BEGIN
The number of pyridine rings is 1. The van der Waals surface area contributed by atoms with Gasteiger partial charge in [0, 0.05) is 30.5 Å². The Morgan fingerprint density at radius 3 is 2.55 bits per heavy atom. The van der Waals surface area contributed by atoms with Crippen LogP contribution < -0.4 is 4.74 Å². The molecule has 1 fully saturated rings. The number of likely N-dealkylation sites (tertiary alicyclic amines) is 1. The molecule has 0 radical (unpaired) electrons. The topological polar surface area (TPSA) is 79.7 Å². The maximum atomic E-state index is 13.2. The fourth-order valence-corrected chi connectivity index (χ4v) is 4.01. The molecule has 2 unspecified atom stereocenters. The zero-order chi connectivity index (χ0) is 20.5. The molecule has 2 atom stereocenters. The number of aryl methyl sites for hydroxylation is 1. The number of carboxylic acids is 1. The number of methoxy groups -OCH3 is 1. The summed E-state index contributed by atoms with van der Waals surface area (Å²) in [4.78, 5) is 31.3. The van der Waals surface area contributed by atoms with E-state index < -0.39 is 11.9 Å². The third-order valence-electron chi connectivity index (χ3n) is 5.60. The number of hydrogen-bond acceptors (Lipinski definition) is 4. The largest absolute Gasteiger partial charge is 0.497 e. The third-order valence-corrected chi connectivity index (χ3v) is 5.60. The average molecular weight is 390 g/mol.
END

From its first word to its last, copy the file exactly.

The number of pyridine rings is 1. The van der Waals surface area contributed by atoms with Gasteiger partial charge in [0, 0.05) is 30.5 Å². The Morgan fingerprint density at radius 3 is 2.55 bits per heavy atom. The van der Waals surface area contributed by atoms with Crippen LogP contribution < -0.4 is 4.74 Å². The molecule has 1 fully saturated rings. The number of likely N-dealkylation sites (tertiary alicyclic amines) is 1. The molecule has 0 radical (unpaired) electrons. The topological polar surface area (TPSA) is 79.7 Å². The maximum atomic E-state index is 13.2. The fourth-order valence-corrected chi connectivity index (χ4v) is 4.01. The molecule has 2 unspecified atom stereocenters. The zero-order chi connectivity index (χ0) is 20.5. The molecule has 2 atom stereocenters. The number of aryl methyl sites for hydroxylation is 1. The number of carboxylic acids is 1. The number of methoxy groups -OCH3 is 1. The summed E-state index contributed by atoms with van der Waals surface area (Å²) in [4.78, 5) is 31.3. The van der Waals surface area contributed by atoms with E-state index < -0.39 is 11.9 Å². The third-order valence-electron chi connectivity index (χ3n) is 5.60. The number of hydrogen-bond acceptors (Lipinski definition) is 4. The largest absolute Gasteiger partial charge is 0.497 e. The third-order valence-corrected chi connectivity index (χ3v) is 5.60. The average molecular weight is 390 g/mol.